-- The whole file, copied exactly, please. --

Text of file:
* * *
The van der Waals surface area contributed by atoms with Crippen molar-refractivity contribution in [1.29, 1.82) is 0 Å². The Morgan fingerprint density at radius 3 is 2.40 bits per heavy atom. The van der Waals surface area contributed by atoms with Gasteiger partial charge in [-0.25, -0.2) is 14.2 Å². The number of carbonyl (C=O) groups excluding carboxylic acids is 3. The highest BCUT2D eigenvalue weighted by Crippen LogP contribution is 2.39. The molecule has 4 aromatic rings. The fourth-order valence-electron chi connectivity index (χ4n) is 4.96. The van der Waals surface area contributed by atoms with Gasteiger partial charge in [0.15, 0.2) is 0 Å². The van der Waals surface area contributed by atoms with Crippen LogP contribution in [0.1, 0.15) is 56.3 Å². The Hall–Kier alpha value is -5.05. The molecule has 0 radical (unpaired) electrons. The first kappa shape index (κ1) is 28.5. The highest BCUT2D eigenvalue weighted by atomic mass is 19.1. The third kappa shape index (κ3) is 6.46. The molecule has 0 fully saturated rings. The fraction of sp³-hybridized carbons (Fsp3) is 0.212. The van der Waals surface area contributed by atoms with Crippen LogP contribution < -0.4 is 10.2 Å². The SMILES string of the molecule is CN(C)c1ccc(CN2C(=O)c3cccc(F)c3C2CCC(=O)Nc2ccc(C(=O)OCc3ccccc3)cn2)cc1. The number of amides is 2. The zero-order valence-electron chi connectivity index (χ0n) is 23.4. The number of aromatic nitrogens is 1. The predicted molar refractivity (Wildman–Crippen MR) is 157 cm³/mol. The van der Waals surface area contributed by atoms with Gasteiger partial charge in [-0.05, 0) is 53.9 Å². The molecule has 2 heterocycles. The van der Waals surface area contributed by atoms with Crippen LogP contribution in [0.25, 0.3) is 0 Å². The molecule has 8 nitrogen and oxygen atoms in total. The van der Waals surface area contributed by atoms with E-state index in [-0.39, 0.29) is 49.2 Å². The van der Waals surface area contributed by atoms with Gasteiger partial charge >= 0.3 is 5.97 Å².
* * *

The van der Waals surface area contributed by atoms with Crippen molar-refractivity contribution in [1.29, 1.82) is 0 Å². The Morgan fingerprint density at radius 3 is 2.40 bits per heavy atom. The van der Waals surface area contributed by atoms with Gasteiger partial charge in [-0.25, -0.2) is 14.2 Å². The number of carbonyl (C=O) groups excluding carboxylic acids is 3. The highest BCUT2D eigenvalue weighted by Crippen LogP contribution is 2.39. The molecule has 4 aromatic rings. The fourth-order valence-electron chi connectivity index (χ4n) is 4.96. The van der Waals surface area contributed by atoms with Gasteiger partial charge in [0.15, 0.2) is 0 Å². The van der Waals surface area contributed by atoms with Crippen LogP contribution in [0.1, 0.15) is 56.3 Å². The Hall–Kier alpha value is -5.05. The molecule has 0 radical (unpaired) electrons. The first kappa shape index (κ1) is 28.5. The highest BCUT2D eigenvalue weighted by atomic mass is 19.1. The third kappa shape index (κ3) is 6.46. The molecule has 0 fully saturated rings. The fraction of sp³-hybridized carbons (Fsp3) is 0.212. The van der Waals surface area contributed by atoms with Crippen LogP contribution < -0.4 is 10.2 Å². The SMILES string of the molecule is CN(C)c1ccc(CN2C(=O)c3cccc(F)c3C2CCC(=O)Nc2ccc(C(=O)OCc3ccccc3)cn2)cc1. The number of amides is 2. The zero-order valence-electron chi connectivity index (χ0n) is 23.4. The number of aromatic nitrogens is 1. The predicted molar refractivity (Wildman–Crippen MR) is 157 cm³/mol. The van der Waals surface area contributed by atoms with Gasteiger partial charge in [-0.05, 0) is 53.9 Å². The molecule has 2 heterocycles. The van der Waals surface area contributed by atoms with Crippen LogP contribution in [0.25, 0.3) is 0 Å². The molecule has 8 nitrogen and oxygen atoms in total. The van der Waals surface area contributed by atoms with E-state index in [-0.39, 0.29) is 49.2 Å². The van der Waals surface area contributed by atoms with Gasteiger partial charge >= 0.3 is 5.97 Å².